In West Virginia are located many State parks with well-equipped tourist cabins and excellent recreational facilities. National forest areas embody nearly nine hundred thousand acres. These forest and park areas offer excellent opportunities for those who love the great out-of-doors for both its scenic and sports features. There are other accommodations to meet the most exacting needs of tourists.

West Virginia is traversed and cross-sectioned by a splendid system of highways affording convenient and expeditious travel, made pleasant by constantly changing panoramas, including the rugged scenery of mountain top beyond mountain top, the quiet pastoral scenes of the lovely valleys, and modern industrial centers.

Our highways are patrolled by our Department of Public Safety, the personnel of which is uniformly courteous, but efficient, thus adding to the safety of highway travel in West Virginia.

Time does not permit my mentioning many of our scenic and historic attractions. A few of the most widely known are: Hawk's Nest Rock and the New River Gorge on U. S. Route 60 and very near to routes 19 and 21; Black Water Falls and the Canaan Valley, a short distance from U. S. Route 219, in the northeastern part of the State, and nearby Seneca Rocks, on U. S. Route 33; Oglebay Park, near Wheeling; Blennerhassett Island, the rendezvous of Aaron Burr, in the Ohio River near Parkersburg; Jackson's Mill, the original State 4-H Camp project of the country, located in the heart of West Virginia on the site of the boyhood home of "Stonewall" Jackson; Pinnacle Rock, on U. S. Route 52 near Bluefield, in the southern part of the State.

As a young man George Washington surveyed the thousands of acres of Lord Fairfax in what is now the eastern part of West Virginia. Later, Washington himself owned many tracts of land in West Virginia along the Ohio River and its tributaries.

The celebrated Greenbrier, White Sulphur Springs, is conveniently located along U. S. Highway Route 60 and the Chesapeake and Ohio Railway, near the Virginia state line. Other attractions will appear from my brief enumeration of some of our industrial activities.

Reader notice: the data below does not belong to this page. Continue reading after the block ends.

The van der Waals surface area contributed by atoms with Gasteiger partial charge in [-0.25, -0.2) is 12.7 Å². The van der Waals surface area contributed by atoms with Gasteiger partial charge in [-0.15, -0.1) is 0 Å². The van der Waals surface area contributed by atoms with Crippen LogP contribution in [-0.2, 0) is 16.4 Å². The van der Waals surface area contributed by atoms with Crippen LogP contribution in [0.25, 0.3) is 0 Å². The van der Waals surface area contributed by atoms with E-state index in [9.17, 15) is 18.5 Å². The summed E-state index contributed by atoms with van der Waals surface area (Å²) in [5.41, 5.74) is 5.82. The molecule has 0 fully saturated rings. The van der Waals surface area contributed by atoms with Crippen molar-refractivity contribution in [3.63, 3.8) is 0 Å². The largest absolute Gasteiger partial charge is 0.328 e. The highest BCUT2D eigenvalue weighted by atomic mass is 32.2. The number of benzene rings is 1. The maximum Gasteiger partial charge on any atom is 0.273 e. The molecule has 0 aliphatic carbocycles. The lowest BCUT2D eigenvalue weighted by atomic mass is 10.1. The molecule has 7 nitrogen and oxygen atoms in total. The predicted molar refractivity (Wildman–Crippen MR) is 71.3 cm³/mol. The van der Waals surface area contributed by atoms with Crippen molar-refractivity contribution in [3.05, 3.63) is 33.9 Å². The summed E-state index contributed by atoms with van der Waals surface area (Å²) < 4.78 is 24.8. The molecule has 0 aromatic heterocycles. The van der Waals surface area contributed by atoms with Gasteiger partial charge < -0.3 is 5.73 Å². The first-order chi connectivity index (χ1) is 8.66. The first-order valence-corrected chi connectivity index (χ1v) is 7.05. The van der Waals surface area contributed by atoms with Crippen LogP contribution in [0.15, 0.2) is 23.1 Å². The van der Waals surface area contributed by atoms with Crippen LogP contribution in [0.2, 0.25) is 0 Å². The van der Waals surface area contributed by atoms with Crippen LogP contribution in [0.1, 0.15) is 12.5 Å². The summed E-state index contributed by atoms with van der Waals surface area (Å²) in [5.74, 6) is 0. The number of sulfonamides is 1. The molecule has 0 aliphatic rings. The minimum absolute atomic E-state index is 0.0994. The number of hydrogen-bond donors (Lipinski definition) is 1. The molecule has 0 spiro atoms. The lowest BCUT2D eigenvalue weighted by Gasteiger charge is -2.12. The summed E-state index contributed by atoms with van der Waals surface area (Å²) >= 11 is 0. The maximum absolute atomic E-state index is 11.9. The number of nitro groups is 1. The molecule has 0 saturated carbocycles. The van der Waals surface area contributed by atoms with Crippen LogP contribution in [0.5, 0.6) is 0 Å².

West Virginia's leading industry is the production of bituminous coal, of which more than one hundred distinct seams are within her borders, thirty of which are commercially operated in thirty-four of our fifty-five counties. Recoverable deposits are estimated to be in excess of fifty billion tons, while, during the history of coal mining in the State, only a little more than three billion tons have been mined. West Virginia leads all other states in the production of bituminous coal, producing more than twenty-five per cent of the bituminous coal consumed in the nation.

There is produced in West Virginia much natural gas and an appreciable quantity of petroleum of the highest parrafin base grade. Valuable salts and brines underlie large areas, and limestone is found in many sections. There is available throughout the State abundant efficient electric power at low rates.

The combination of coal, oil, gas, limestone, and salines has caused West Virginia to be in the front rank in the rapidly developing chemical industry of the nation.

West Virginia ranks high among the states in the manufacture and production of lumber, particularly hardwoods. All of the wood finish of the West Virginia Building in this Fair is made from native West Virginia timber.

Large factories are operated for the manufacture of flat glass, bottles, tableware, and novelties, and pottery and china of the highest quality are extensively manufactured within the borders of the State.

Iron ore is refined, and steel and other metals are manufactured and processed in several areas, especially in and about Wheeling.